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  • Wagner, Michael, 1957- (författare)
  • Clinical and Experimental Studies on Inflammatory Bowel Disease with special emphasis on Collagenous Colitis
  • 2010
  • Doktorsavhandling (övrigt vetenskapligt)abstract
    • This thesis describes studies in patients with inflammatory bowel disease (IBD) and collagenous colitis (CC). We investigated mucosal eosinophil and neutrophil granulocytes and T-cells involved in the inflammatory processes and aimed at determining whether these processes are reflected in the faecal (F) contents of specific proteins secreted by cells in the intestinal mucosa. Thus, we measured eosinophil cationic protein (ECP) and eosinophil protein X (EPX) and the neutrophil derived myeloperoxidase (MPO) and calprotectin (C); and in addition, chromogranin A (CgA), Chromogranin B (CgB) and secretoneurin (SN), derived from EEC cells and cells in the enteric nervous system. We found that a normalised FC level can serve as a surrogate marker for successful treatment in patients with IBD, but persistently high FC levels need further evaluation (study I). Furthermore, FC and F-MPO appear to relate better than F-EPX to treatment outcome in IBD. We evaluated F-ECP, F-EPX, F-MPO and FC as markers of disease activity and treatment outcome in patients with CC (study III) and concluded that F-ECP was the best discriminator of detecting active CC. Normalised F-ECP and F-EPX could serve as markers of successful treatment. We showed that the inflammation in CC is characterised by activated eosinophils, but that there is no neutrophil activity (study II). T-cells have a lower grade of activity in active CC than in control subjects. During budesonide treatment the normal activation of eosinophils and T-cells is restored, with concomitant clinical remission. The findings in studies II and III indicate that the eosinophils have an essential role in the pathophysiology of CC. Markedly higher values of F-CgA, F-CgB and F-SN were found in patients with CC than in those with IBD and controls (study IV) indicating a crucial role for the intestinal neuro-endocrine system in the pathogenesis of collagenous colitis.
  • Wagner, M., et al. (författare)
  • Subgroup Analyses in Randomized Controlled Trials: The Need for Risk Stratification in Kidney Transplantation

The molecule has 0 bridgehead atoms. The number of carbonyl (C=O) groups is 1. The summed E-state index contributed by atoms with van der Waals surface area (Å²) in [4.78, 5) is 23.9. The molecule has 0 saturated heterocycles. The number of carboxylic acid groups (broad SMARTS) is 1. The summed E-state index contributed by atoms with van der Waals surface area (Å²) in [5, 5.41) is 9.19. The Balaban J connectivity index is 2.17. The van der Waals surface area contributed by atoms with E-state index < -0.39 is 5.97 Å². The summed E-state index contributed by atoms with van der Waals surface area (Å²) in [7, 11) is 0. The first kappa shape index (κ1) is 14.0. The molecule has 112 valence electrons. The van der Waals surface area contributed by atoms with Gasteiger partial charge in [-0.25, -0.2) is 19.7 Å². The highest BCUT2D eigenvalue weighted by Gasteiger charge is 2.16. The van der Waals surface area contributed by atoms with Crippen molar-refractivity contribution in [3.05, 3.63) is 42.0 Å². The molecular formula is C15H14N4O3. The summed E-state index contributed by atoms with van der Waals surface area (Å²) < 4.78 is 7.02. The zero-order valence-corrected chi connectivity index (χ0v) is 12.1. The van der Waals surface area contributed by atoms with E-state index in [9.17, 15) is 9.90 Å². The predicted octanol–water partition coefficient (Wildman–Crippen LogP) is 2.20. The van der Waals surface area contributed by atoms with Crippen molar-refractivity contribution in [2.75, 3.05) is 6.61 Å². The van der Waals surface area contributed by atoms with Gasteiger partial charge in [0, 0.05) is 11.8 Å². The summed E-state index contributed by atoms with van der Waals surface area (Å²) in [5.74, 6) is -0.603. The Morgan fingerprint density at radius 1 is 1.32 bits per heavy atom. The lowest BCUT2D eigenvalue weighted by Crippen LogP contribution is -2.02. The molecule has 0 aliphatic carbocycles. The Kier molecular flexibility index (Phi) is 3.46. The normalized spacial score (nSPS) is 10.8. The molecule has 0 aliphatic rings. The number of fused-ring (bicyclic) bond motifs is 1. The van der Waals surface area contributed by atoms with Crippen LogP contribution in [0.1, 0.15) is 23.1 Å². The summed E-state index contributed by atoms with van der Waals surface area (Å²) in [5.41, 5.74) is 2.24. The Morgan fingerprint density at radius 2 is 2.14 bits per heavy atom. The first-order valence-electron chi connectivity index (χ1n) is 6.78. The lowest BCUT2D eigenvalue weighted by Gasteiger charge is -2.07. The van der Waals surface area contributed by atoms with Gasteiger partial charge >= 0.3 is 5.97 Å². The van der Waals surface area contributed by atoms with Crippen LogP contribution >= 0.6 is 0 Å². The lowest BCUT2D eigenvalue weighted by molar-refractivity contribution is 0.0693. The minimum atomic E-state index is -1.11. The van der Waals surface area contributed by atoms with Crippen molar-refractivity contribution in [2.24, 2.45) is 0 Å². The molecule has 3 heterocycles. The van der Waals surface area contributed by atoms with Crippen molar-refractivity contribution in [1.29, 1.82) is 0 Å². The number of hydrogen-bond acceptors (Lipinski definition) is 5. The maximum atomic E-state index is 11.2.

• 2009
  • Ingår i: American Journal of Transplantation. - : Wiley-Blackwell. - 1600-6135. ; 9:10, s. 2217-2222
  • Tidskriftsartikel (övrigt vetenskapligt)abstract
    • Although randomized controlled trials (RCT) are the gold standard for establishing causation in clinical research, their aggregated results can be misleading when applied to individual patients. A treatment may be beneficial in some patients, but its harms may outweigh benefits in others. While conventional one-variable-at-a-time subgroup analyses have well-known limitations, multivariable risk-based analyses can help uncover clinically significant heterogeneity in treatment effects that may be otherwise obscured. Trials in kidney transplantation have yielded the finding that a reduction in acute rejection does not translate into a similar benefit in prolonging graft survival and improving graft function. This paradox might be explained by the variation in risk for acute rejection among included kidney transplant recipients varying the likelihood of benefit or harm from intense immunosuppressive regimens. Analyses that stratify patients by their immunological risk may resolve these otherwise puzzling results. Reliable risk models should be developed to investigate benefits and harms in rationally designed risk-based subgroups of patients in existing RCT data sets. These risk strata would need to be validated in future prospective clinical trials examining long-term effects on patient and graft survival. This approach may allow better individualized treatment choices for kidney transplant recipients.
  • Wagner, Ryan G., et al. (författare)
  • Prevalence and risk factors for active convulsive epilepsy in rural northeast South Africa
  • 2014
  • Ingår i: Epilepsy Research. - : Elsevier BV. - 0920-1211 .- 1872-6844. ; 108:4, s. 782-791
  • Tidskriftsartikel (refereegranskat)abstract
    • Rationale: Epilepsy is among the most common neurological disorders there are few large, population-based studies of the prevalence and risk southern Africa. Methods: From August 2008 to February 2009, as part of a multi-site study, we undertook a three-stage, population-based study, embedded within the Agincourt health and socio-demographic surveillance system, to estimate the prevalence and identify risk factors of active convulsive epilepsy (ACE) in a rural South African population. Results: The crude prevalence of ACE, after adjusting for non-response and the sensitivity of the screening method, was 7.0/1,000 individuals (95%CI 6.4-7.6) with significant geographic heterogeneity across the study area. Being male (OR= 2.3; 95%CI 1.6-3.2), family history of seizures (OR =4.0; 95%CI 2.0-8.1), a sibling with seizures (OR = 7.0; 95%CI 1.6-31.7), problems after delivery (OR= 5.9; 95%CI 1.2-24.6), and history of snoring (OR =6.5; 95%CI 4.5-9.5) were significantly associated with ACE. For children, their mother's exposure to some formal schooling was protective (OR = 0.30; 95%CI 0.11-0.84) after controlling for age and sex. Human immunodeficiency virus was not found to be associated with ACE. Conclusions: ACE is less frequent in this part of rural South Africa than other parts of sub-Saharan Africa. Improving obstetric services could prevent epilepsy. The relationship between snoring and ACE requires further investigation, as does the relative contribution of genetic and environmental factors to examine the increased risk in those with a family history of epilepsy. (C) 2014 Elsevier B.V. All rights reserved.
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